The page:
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Fifteen over-60 finalists compete for new $100,000 Purpose Prizes
NEW YORK -- The father of slain journalist Daniel Pearl, a former head of the NAACP and a former mayor of Philadelphia are among the finalists for five $100,000 prizes being awarded for the first time to Americans over age 60 who have used their experience and skills to tackle social problems.
Fifteen finalists -- including two two-person teams -- are being named today for the inaugural Purpose Prize; each wins $10,000, and five will be chosen in September for the $100,000 prizes.
The selections from among 1,200 nominees were made by Civic Ventures, a San Francisco think tank that seeks to encourage older Americans to engage in socially productive endeavors.
Civic Ventures' president, Marc Freedman, noted that the finalists included a social worker, a farmer and a former car salesman, as well as a former CEO. He depicted them as examples for the millions of baby boomers heading toward retirement age.
"These men and women -- some national figures, some local heroes -- disprove the assumption that innovation is the province of the young," Freedman said.
Among the winners was Judea Pearl, 69, whose son, Wall Street Journal reporter Daniel Pearl, was killed by Islamic militants in Pakistan in 2002. Judea Pearl, a computer science professor at UCLA, was selected in partnership with Akbar Ahmed, 63, an Islamic studies professor at American University, for their participation in the Daniel Pearl Dialogues for Muslim-Jewish Understanding.
"People over 60 have more talents and more energy than they realize," Pearl said. "Younger people constantly worry what their boss or their family might think. At my age, we're free of constraints."
The oldest finalist is Benjamin Hooks, 81, a former head of the National Association for the Advancement of Colored People. He was honored for helping found the Children's Health Forum and securing millions of federal dollars to combat lead poisoning in low-income neighborhoods.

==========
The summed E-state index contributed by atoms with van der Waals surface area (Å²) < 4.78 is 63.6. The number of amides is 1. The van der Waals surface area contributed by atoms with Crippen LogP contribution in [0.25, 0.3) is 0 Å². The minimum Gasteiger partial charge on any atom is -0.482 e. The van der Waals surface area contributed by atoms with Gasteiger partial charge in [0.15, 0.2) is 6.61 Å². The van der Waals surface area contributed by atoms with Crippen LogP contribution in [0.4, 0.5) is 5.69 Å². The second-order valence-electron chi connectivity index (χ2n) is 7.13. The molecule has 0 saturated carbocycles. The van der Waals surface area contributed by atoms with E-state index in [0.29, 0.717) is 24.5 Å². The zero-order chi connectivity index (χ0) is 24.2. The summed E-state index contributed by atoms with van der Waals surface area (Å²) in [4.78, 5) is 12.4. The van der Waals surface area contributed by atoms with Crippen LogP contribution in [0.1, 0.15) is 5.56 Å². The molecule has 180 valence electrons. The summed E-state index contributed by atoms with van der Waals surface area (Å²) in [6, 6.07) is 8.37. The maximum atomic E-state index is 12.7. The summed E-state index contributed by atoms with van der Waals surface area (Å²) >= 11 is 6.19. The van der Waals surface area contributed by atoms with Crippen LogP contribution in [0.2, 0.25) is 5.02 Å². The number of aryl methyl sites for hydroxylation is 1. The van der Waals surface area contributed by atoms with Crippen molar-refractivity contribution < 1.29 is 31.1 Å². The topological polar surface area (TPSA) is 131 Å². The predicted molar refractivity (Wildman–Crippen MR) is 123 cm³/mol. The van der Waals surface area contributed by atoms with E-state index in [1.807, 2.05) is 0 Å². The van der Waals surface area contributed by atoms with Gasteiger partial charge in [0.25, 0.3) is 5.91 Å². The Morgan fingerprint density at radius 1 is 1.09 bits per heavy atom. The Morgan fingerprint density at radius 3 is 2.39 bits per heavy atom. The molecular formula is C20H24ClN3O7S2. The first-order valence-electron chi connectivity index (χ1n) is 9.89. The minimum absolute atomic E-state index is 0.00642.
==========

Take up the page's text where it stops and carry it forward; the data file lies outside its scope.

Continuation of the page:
W. Wilson Goode, 68, the first black mayor of Philadelphia, was honored for his leadership of Amachi, a nonprofit assisting children with parents in prison or on parole.
The other finalists:
--Frank Brady, 63, Paterson, N.J.: Created program helping seriously ill children who lack access to quality medical care.
--Conchy Bretos, 61, Miami: Enabled public housing projects to provide assisted-living services to low-income older adults so they keep their own homes.
--Robert Chambers, 62, Lebanon, N.H.: Former car salesman created program providing low-interest car loans to low-income buyers.
--Charles Dey, 76, Old Lyme, Conn.: Created program providing paid internships and workplace mentors to minority high school students with disabilities.
--Bernard Flynn, 71, Sacramento, Calif.: Former farmer has helped other farmers restore flood-prone riverfront acreage as wildlife habitat.
--Marilyn Gaston, 67, and Gayle Porter, 60, Bethesda, Md.: Co-wrote health guide for middle-aged African-American women.
--Dagney Jochem, 65, Durham, N.C.: Founded organization raising awareness of HIV and AIDS in rural and black communities.
--James Ketelsen, 76, Houston: Former CEO of Tenneco leads program helping minority and low-income youth graduate from high school.
--Suzanne Mintz, 60, Kensington, Md.: Co-founded National Family Caregivers Association.
--Martha Rollins, 63, Richmond, Va.: Created program helping ex-convicts get jobs.
--June Simmons, 64, San Fernando, Calif.: Established foundation to devise innovative approaches to health care.
--Herb Sturz, 76, New York: Helped create after-school programs serving 40,000 children. Also runs project placing retirees in part-time jobs with social service and government agencies.
Funding for the prizes comes from the Atlantic Philanthropies and The John Templeton Foundation.
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